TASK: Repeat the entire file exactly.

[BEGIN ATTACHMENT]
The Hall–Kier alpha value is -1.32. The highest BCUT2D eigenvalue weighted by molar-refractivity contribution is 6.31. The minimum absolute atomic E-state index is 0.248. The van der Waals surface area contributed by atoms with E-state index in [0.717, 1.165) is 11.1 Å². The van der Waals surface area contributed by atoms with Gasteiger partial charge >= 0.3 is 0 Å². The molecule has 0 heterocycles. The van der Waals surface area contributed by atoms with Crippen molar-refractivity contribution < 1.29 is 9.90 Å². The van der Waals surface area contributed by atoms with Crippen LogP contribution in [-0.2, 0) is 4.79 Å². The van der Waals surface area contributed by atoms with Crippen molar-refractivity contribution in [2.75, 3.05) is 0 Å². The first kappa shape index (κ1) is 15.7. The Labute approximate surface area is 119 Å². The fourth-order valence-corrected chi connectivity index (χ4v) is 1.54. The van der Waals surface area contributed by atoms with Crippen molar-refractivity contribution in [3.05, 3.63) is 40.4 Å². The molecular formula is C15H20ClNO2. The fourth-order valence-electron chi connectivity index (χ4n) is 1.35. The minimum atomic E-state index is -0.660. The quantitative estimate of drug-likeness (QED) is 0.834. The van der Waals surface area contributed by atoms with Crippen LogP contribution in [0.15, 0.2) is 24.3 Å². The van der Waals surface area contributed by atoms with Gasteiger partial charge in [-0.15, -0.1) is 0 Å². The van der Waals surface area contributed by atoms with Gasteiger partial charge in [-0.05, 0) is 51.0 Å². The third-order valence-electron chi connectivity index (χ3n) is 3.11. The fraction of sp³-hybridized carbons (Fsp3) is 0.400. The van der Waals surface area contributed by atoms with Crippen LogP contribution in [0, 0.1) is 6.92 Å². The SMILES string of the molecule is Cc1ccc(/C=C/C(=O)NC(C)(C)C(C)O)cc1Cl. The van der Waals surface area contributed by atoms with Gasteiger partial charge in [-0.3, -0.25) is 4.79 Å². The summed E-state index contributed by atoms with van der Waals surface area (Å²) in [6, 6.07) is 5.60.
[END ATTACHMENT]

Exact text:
The Hall–Kier alpha value is -1.32. The highest BCUT2D eigenvalue weighted by molar-refractivity contribution is 6.31. The minimum absolute atomic E-state index is 0.248. The van der Waals surface area contributed by atoms with E-state index in [0.717, 1.165) is 11.1 Å². The van der Waals surface area contributed by atoms with Gasteiger partial charge >= 0.3 is 0 Å². The molecule has 0 heterocycles. The van der Waals surface area contributed by atoms with Crippen molar-refractivity contribution < 1.29 is 9.90 Å². The van der Waals surface area contributed by atoms with Crippen LogP contribution in [-0.2, 0) is 4.79 Å². The van der Waals surface area contributed by atoms with Crippen molar-refractivity contribution in [2.75, 3.05) is 0 Å². The first kappa shape index (κ1) is 15.7. The Labute approximate surface area is 119 Å². The fourth-order valence-corrected chi connectivity index (χ4v) is 1.54. The van der Waals surface area contributed by atoms with Crippen molar-refractivity contribution in [3.05, 3.63) is 40.4 Å². The molecular formula is C15H20ClNO2. The fourth-order valence-electron chi connectivity index (χ4n) is 1.35. The minimum atomic E-state index is -0.660. The quantitative estimate of drug-likeness (QED) is 0.834. The van der Waals surface area contributed by atoms with Crippen LogP contribution in [0.15, 0.2) is 24.3 Å². The van der Waals surface area contributed by atoms with Gasteiger partial charge in [-0.15, -0.1) is 0 Å². The van der Waals surface area contributed by atoms with Gasteiger partial charge in [-0.05, 0) is 51.0 Å². The third-order valence-electron chi connectivity index (χ3n) is 3.11. The fraction of sp³-hybridized carbons (Fsp3) is 0.400. The van der Waals surface area contributed by atoms with Crippen LogP contribution in [0, 0.1) is 6.92 Å². The SMILES string of the molecule is Cc1ccc(/C=C/C(=O)NC(C)(C)C(C)O)cc1Cl. The van der Waals surface area contributed by atoms with Gasteiger partial charge in [-0.3, -0.25) is 4.79 Å². The summed E-state index contributed by atoms with van der Waals surface area (Å²) in [6, 6.07) is 5.60.